Cyclists Dominant Cause in Car vs Bike Accidents

Cyclists Dominant Cause in Car vs Bike Accidents

800px-Cyclist-Cologne-475While cycling is being strongly promoted by county supervisors and city councils, what is not being promoted is safe cycling. Every day I witness cyclists failing to comply with traffic laws such as stopping at stop signs and red lights. While neither cyclists or motorists are saints, the impression given is that it the violations of the law by cyclists were much more commonplace.

So I asked the City of San Rafael Police department if they had any data that might shed light on the real situation.


Accidents Between Cars and Bicycles, March 2013- March 2014, San Rafael, CA

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#Collisions:        30
Driver at Fault:   11 (37%)
Cyclist at Fault:  15 (50%)
Mutual Fault:      3 (10%)
Undetermined:   1 (3%)

This clearly shows a story where cyclists are significantly more in the wrong – 50% vs 37%.

Stopping At Red Lights

A major concern is that few cyclists adhere to the law of stopping at a red light. Here are the statistics for March 2013 – March 2014:

Accidents between cars and bikes
#failure to stop at a Red Light: 2
Cyclist at Fault:                      2 (100%)
Motorist at Fault:                    0

Obtaining a Larger Sample Size: California 2012 Stats On the Way

Now this isn’t exactly the largest sample size – these are representative of a city of roughly 57,000 people over a 12 month period. In the interests of obtaining numbers with statistical significance I have been following up with the CHP to obtain statewide figures for California. The most recently available reporting year is 2012 as all cities and counties must report in with these stats and it takes time to collect and normalize them for the statewide figures.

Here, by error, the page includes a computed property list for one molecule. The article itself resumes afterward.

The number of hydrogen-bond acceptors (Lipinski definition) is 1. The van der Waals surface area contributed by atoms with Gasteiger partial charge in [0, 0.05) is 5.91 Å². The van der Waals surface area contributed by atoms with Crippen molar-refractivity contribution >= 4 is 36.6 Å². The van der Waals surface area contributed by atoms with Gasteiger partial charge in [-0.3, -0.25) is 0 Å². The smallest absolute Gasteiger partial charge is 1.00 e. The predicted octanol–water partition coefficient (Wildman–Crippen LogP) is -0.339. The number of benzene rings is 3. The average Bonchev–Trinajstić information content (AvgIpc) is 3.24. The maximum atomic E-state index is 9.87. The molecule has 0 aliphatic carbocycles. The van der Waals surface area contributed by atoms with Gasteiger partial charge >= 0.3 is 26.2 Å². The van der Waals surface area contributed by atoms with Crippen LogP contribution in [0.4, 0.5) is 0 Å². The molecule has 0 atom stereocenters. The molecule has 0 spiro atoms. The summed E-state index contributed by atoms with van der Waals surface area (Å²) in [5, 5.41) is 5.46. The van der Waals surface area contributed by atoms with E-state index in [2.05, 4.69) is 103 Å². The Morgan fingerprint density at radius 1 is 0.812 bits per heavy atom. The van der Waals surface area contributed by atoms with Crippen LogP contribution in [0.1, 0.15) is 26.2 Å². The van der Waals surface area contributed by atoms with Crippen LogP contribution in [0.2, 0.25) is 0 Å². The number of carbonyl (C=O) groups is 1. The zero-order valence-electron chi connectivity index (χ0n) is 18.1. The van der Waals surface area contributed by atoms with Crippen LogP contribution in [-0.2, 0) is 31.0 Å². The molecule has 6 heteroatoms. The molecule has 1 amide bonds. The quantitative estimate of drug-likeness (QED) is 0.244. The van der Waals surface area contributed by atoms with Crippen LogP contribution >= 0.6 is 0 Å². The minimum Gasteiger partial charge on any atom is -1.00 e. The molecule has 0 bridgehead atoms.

StopSignCyclistWhat Does this Mean?

The biggest concern here is that injuries are occurring – and my expectation is that the impact is disproportionately large on the more vulnerable cyclist. Besides the injury accidents are not only traumatic to all involved (including witnesses) but can lead to lawsuits. A good friend was involved in just such a lawsuit and for about a year suffered needless anxiety as his case was reviewed. He was the driver and a cyclist turned onto the street he was driving down (he had no stop signs – he was on a main thoroughfare traveling under the speed limit) but the cyclist did not adhere to a stop sign before turning onto the road.

This reinforces the need for two programs here in San Rafael:

– SRPD enforcement of traffic laws for cyclists, at red lights and stop signs.

– much more widespread education for cyclists. Now we have stats that can be very eye-opening, helping cyclists understand that disregard for red lights and stop signs (besides other traffic laws) can have severe, sometimes fatal, consequences for them.